Line 3 opened on 8 February 2011.[12]

Line 4Edit

Line 4 runs from Buenavista Station in the west of the city eastward towards Mexico City International Airport.

In late 2010 the Head of Government of the Federal District Marcelo Ebrard announced a plan to build the new line.[14] Construction on Line 4 started on 4 July 2011,[15] although the start of construction was met with some protest from residents and business owners along the proposed route.[16]

Line 4 included a two-step construction process with the first 28-kilometre (17 mi) operational segment built between Buenavista and Metro San Lázaro.[17] An extension provides travel between San Lázaro and the airport.[17] Instead of travelling along a single avenue or axis road, Line 4 traffic circulates around the Centro Histórico.[17] To navigate the turns and narrow streets in and near the Centro Histórico, Line 4 uses 12-metre-long (39 ft) light buses instead of the 18-metre (59 ft) articulated buses used on the other lines in the system.[17] The stations for Line 4 look more like conventional bus stops and are built at curbside instead of within a dedicated portion of a central reservation as used on the other lines.[17]

Line 4 opened on 1 April 2012.

Line 5Edit

On 5 November 2013, Line 5 opened, running along Eje 3 Oriente connecting San Lázaro east of downtown with Metro Río de los Remedios to the northeast.[18][19]

Line 6Edit

Line 6 is an east-west line connecting the northwest and northeast of the city, running along Eje 5 Norte from El Rosario to Villa de Aragón Line 6 opened on 21 January 2016.

Line 7Edit

Line 7 opened on 28 February 2018, with service along the city's iconic boulevard, Paseo de la Reforma, on part of the line from Monumento Cuitláhuac to La Diana.[2] The complete line will run from Indios Verdes to Campo Marte (one station west of Auditorio),[20] using a fleet of 90 Alexander Dennis Enviro500 double-decker buses with a capacity of 130 passengers each.[20]

HoursEdit

The MB operates from 04:30 to 24:00 (midnight) Monday through Friday, and from 05:00 to 24:00 on Saturdays, Sundays and holidays. Hours for individual stations may vary in the mornings.[21] A flash-based map of the system is available at the Metrobús website.[10]

 
Indios Verdes Station.

See alsoEdit

ReferencesEdit

  1. ^ a b "Ampliación de flota 33 autobuses" (in Spanish). City of Mexico. 24 October 2017. Retrieved 24 July 2019.
  2. ^ a b Suárez, Gerardo. "Inician pruebas con pasajeros en Línea 7 del Metrobús". El Universal (in Spanish). Retrieved 28 February 2018.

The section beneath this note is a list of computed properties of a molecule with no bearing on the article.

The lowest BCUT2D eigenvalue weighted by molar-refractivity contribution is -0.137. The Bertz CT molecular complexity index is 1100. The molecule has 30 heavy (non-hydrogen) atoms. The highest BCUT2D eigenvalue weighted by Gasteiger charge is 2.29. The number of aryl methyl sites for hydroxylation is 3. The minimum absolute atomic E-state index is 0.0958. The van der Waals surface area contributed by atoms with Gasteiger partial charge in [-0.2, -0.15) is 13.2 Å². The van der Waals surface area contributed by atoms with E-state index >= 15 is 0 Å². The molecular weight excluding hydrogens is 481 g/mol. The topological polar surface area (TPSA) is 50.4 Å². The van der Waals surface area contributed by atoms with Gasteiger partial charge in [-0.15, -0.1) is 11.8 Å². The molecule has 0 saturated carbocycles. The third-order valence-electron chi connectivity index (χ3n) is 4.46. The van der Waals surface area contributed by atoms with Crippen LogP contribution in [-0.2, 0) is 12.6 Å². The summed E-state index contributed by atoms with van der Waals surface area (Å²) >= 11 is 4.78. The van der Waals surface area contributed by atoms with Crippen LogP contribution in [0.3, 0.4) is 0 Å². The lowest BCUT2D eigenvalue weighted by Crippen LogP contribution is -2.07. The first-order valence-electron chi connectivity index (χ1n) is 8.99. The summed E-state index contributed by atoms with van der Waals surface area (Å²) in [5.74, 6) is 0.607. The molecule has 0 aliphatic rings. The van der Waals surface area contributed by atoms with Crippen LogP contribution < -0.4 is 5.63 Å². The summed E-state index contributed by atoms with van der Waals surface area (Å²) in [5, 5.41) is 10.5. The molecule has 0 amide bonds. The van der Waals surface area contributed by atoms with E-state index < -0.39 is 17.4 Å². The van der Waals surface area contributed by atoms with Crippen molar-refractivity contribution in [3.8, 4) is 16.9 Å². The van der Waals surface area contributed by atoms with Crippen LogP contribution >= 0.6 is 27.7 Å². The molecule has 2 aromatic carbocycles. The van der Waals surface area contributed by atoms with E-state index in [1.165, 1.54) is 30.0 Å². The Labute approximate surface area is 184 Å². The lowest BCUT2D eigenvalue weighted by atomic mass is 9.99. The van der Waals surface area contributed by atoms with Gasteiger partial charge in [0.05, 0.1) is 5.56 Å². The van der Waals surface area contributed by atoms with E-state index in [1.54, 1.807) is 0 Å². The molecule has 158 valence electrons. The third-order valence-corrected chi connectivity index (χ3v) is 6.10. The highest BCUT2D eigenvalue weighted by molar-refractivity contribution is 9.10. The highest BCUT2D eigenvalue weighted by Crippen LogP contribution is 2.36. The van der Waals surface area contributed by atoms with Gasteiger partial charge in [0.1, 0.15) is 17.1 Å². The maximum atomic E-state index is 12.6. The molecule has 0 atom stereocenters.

3. ^ "Informe Anual 2016" (PDF) (in Spanish). Metrobús. Retrieved 20 December 2017.
  4. ^ Metrobús, EMBARQ website, archived from the original on 3 July 2013
  5. ^ "PROAIRE 2002-2010" (in Spanish). Secretaría del Medio Ambiente del Gobierno del Distrito Federal. 12 July 2004. Archived from the original on 22 March 2012. Retrieved 17 September 2011.
  6. ^ Metrobús. "Tarifas y formas de pago". Metrobús (in Spanish). Retrieved 26 February 2019.
  7. ^ "Metrobús – Ciudad de México: Gratuidad" (in Spanish). Sistema de Corredores de Transporte Público de Pasajeros del D.F., Metrobús. Archived from the original on 26 September 2011. Retrieved 17 September 2011.
  8. ^ a b c "Metrobús – Ciudad de México: Ficha técnica de Línea 1" (in Spanish). Sistema de Corredores de Transporte Público de Pasajeros del D.F., Metrobús. Archived from the original on 7 August 2011. Retrieved 17 September 2011.
  9. ^ "Metrobus" (in Spanish). Fideicomiso para el Mejoramiento de las Vías de Comunicación del Distrito Federal. Retrieved 17 September 2011.
  10. ^ a b "Metrobús – Ciudad de México: Mapa de Sistema" (in Spanish). Sistema de Corredores de Transporte Público de Pasajeros del D.F., Metrobús. Archived from the original on 23 August 2011. Retrieved 17 September 2011.
  11. ^ "Metrobús – Ciudad de México: Ficha técnica de Línea 2" (in Spanish). Sistema de Corredores de Transporte Público de Pasajeros del D.F., Metrobús. Archived from the original on 7 August 2011. Retrieved 17 September 2011.
  12. ^ a b c "Metrobús – Ciudad de México: Ficha técnica de Línea 3" (in Spanish). Sistema de Corredores de Transporte Público de Pasajeros del D.F., Metrobús. Archived from the original on 7 August 2011. Retrieved 17 September 2011.
  13. ^ a b Balboa, Berenice (12 May 2010). "Aceleran construcción de la Línea 3 del Metrobús". El Universal (in Spanish). Retrieved 19 May 2010.
  14. ^ Robles, Johana (28 November 2010). "L-4 de Metrobús arranca a principios de 2011: GDF". El Universal (Mexico City) (in Spanish). Retrieved 18 September 2011.
  15. ^ Robles, Johana (4 July 2011). "Inicia construcción de L4 del Metrobús". El Universal (Mexico City) (in Spanish). Archived from the original on 3 September 2011. Retrieved 18 September 2011.
  16. ^ Robles, Johana (4 July 2011). "Comerciantes se manifiestan contra L4 de Metrobús". El Universal (Mexico City) (in Spanish). Retrieved 18 September 2011.
  17. ^ a b c d e "Metrobús – Ciudad de México: Línea 4" (in Spanish). Sistema de Corredores deTransporte Público de Pasajeros del D.F., Metrobús. Archived from the original on 15 September 2011. Retrieved 17 September 2011.
  18. ^ "Abre L5 del Metrobús con servicio gratis", Reforma, 5 November 2013
  19. ^ "Línea 5 resultados". Metrobús. Archived from the original on 30 September 2013. Retrieved 1 October 2013.
  20. ^ a b "Información línea 7", Metrobus official website
  21. ^ "Metrobús – Ciudad de México: FAQ" (in Spanish). Sistema de Corredores de Transporte Público de Pasajeros del D.F., Metrobús. Archived from the original on 27 September 2011. Retrieved 17 September 2011.

External linksEdit